I came across a post on The Political Carnival accusing House Speaker John Boehner of ending the short-lived "truce" between the parties by issuing a strong statement accusing the Obama administration of embarking on a "jobs destroying spending spree." (The New York Times, however, notes that Boehner has slightly downgraded his rhetoric by using the term "job-destroying" instead of his previously favored phrase, "job-killing.") Ironically, the Political Carnival post was followed by comments making the most vituperative, name-calling, hate-filled remarks you can imagine against Republicans. So who is being civil and who is being uncivil? Let's establish some ground rules.
Following up on a previous post, in which I tried to find some helpful guidelines from prominent Los Angeles mediator Ken Cloke to address the question of HOW we should go about toning down our political rhetoric, it might be useful to explain and clarify that restoring civility does not mean that we are going to end disagreement or debate. Nobody should expect anybody else to abandon any deeply-held political positions, or to let go of their passions. We should not just smooth over our differences, or sweep them under the rug. Instead, we need to find a way of talking about those differences without needless, destructive attacks. The goal is actually to help both sides in the debate achieve more of their goals, rather than foreclosing solutions by political gridlock and destructive argument.
What we should therefore be trying to eliminate from political debate are the following:
1. Name-calling and ad hominem attacks. You will never persuade anyone who doesn't already agree with you of anything by calling the other side names. All you do is demonize the other side. That can never promote a civil dialogue. Sometimes negotiators refer to this as separating the people from the problem.
2. Questioning motives. Until proven otherwise, we should assume that people believe in their positions in good faith. We should try to refrain from questioning their motives, and debate their positions on the merits.
3. Hyperbole. We should try to debate proposals on their merits, without exaggerating their impact. If someone proposes tightening up gun registration, that doesn't necessarily mean they want to destroy gun owners' freedoms. If someone else proposes expanding electronic surveillance, that doesn't necessarily mean we are creating a police state. Abortion is not the same as genocide. Requiring people to buy health insurance is not socialism. We can talk about our fears of where various proposals might lead us without exaggerating those fears or mis-characterizing the opposition's ideas.
4. Falsehoods. If we want to restore a civil debate, and tone down the rhetoric, we have to stop lying. For example, it it indisputable that most of our $14 trillion national debt existed before the Obama administration took office. Any suggestion that Obama is responsible for the entire debt is just a lie. If somebody wants to complain about the increase in the debt, let's at least be accurate about the amount of that increase.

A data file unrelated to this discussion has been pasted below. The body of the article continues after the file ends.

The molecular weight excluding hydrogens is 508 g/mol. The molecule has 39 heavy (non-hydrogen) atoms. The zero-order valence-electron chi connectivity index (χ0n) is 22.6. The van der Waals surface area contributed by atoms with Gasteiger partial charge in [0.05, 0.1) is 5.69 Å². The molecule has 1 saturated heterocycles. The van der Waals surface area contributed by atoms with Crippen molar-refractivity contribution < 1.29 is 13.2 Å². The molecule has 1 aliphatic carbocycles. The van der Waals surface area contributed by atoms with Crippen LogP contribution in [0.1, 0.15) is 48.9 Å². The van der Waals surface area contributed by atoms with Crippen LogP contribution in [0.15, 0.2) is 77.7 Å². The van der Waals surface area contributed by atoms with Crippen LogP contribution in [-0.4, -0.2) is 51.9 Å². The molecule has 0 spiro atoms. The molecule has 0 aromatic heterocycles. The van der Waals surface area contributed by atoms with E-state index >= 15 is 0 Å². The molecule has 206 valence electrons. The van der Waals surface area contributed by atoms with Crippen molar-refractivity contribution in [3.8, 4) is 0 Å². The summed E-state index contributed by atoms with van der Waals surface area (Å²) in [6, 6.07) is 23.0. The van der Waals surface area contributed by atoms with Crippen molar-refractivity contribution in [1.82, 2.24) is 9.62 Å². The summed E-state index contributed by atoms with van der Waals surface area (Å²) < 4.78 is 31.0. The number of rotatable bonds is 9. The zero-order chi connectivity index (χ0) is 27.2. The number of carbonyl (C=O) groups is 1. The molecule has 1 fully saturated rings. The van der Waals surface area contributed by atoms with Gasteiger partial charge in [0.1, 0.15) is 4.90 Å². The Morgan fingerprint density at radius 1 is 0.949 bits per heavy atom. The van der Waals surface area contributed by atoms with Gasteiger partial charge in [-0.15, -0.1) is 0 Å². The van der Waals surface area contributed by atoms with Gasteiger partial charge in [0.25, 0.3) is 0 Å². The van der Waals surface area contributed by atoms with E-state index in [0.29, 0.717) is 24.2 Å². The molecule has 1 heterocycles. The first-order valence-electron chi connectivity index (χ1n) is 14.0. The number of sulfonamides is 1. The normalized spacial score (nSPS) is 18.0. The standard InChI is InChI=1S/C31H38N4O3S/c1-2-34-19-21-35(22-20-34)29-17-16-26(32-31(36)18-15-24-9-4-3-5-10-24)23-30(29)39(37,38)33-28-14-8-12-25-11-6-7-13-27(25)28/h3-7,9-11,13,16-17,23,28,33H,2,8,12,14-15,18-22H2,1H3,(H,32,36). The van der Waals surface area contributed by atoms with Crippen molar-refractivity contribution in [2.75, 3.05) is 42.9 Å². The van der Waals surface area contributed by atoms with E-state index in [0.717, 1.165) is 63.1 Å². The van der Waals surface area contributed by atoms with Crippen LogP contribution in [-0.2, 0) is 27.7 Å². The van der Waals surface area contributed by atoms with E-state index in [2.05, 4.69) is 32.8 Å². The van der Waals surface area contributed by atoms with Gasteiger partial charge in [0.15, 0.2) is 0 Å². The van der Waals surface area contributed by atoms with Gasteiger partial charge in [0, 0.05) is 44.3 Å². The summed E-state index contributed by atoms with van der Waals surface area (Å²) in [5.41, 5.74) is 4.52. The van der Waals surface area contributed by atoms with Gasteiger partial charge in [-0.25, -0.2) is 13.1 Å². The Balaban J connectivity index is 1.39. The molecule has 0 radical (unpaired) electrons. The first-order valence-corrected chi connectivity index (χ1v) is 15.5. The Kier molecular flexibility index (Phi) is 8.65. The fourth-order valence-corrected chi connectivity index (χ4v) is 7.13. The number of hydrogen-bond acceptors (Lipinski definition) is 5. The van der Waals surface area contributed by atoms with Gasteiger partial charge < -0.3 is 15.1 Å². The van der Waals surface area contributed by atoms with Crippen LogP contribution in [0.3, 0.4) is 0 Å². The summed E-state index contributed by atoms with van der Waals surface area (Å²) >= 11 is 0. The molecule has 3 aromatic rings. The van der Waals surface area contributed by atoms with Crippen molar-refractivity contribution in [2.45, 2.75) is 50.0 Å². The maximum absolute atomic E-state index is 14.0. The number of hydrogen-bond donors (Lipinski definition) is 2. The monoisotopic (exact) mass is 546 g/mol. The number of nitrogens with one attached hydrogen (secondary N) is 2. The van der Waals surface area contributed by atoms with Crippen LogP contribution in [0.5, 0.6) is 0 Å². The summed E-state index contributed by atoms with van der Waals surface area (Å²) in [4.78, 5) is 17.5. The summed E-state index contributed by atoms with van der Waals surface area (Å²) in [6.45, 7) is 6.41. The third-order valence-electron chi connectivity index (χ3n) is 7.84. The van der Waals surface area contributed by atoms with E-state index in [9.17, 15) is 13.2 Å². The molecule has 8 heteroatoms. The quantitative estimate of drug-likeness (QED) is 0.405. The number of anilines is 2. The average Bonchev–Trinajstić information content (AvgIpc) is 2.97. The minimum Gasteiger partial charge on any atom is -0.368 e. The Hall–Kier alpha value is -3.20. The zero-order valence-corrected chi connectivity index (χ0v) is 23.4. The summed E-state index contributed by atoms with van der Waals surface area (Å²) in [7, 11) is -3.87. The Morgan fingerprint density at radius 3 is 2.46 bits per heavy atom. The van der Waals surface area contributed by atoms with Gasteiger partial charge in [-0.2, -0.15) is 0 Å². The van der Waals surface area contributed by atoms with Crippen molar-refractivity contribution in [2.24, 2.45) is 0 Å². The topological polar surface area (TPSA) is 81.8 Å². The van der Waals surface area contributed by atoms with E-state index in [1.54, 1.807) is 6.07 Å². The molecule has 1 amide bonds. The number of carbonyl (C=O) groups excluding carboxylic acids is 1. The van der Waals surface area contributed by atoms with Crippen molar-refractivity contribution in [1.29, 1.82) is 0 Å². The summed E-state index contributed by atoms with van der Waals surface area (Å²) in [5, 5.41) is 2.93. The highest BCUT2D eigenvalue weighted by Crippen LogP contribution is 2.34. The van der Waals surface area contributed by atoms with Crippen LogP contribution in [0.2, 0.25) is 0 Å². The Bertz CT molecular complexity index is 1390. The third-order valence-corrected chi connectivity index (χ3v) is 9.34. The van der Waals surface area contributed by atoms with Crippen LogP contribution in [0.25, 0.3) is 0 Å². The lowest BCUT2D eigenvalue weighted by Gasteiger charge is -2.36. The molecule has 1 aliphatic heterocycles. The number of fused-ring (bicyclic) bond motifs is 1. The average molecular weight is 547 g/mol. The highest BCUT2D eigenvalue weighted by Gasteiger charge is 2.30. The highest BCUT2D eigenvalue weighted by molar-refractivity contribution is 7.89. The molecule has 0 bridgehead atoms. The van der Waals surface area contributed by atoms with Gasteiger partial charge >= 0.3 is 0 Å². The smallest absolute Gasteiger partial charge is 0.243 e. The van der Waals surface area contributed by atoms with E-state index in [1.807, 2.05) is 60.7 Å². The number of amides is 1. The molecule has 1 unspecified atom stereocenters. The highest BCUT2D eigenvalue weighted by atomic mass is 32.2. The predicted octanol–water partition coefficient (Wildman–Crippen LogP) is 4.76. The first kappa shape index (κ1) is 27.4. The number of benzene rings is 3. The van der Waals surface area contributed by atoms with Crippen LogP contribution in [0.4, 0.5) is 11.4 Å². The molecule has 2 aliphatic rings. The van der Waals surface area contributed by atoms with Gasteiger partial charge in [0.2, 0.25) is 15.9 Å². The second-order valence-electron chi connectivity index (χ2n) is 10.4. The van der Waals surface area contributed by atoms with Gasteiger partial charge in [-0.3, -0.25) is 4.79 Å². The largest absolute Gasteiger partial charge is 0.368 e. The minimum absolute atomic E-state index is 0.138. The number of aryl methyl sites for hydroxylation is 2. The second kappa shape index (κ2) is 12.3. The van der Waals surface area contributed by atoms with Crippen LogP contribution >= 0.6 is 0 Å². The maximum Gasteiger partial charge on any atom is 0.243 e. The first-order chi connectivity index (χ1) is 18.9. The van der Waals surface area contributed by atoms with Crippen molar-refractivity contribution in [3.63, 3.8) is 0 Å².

5. Blaming. To solve a problem, it is not always helpful to know who caused it. It also seems unlikely we will agree on that, so arguing about who is to blame is often pointless and just generates more ill-feeling. And even if you can establish whose fault it is, you still haven't begun to solve the problem.
Let's apply these guidelines to John Boehner's statement that the Obama administration has embarked on a jobs-destroying spending spree. I would judge that statement as borderline uncivil. It contains a bit of hyperbole, some unnecessary blaming, and some unsupported assumptions. But it doesn't preclude a civil response. A civil response would first acknowledge that Mr. Boehner feels strongly that spending is out of control, and that he thinks government spending could harm the economy. We need to let the Speaker know that we have heard his concerns. Then we might ask Mr. Boehner to explain, because we have not seen the evidence, how increased government spending has destroyed jobs. We might also ask whether he thinks there might be some kinds of spending that could increase jobs. Then we might say that we agree that wasteful spending should be eliminated, and we would ask the Speaker to help us identify the spending that he thinks is harmful, so that we can determine if we have any common ground on that issue. We should also tell him that we agree that we should do everything we can to increase the level of employment, and tell him that we also have some ideas for furthering that common goal. Would he like to hear some of our ideas?
In other words, there is no reason why we can't have a civil debate on the issues of government spending and jobs creation, especially since nearly everyone can agree that we are against wasteful spending, and we are for increased employment. We might disagree on how to achieve those goals, but we might also find some areas of agreement. But let's not start a new argument on who has broken the "truce." That would not be civil.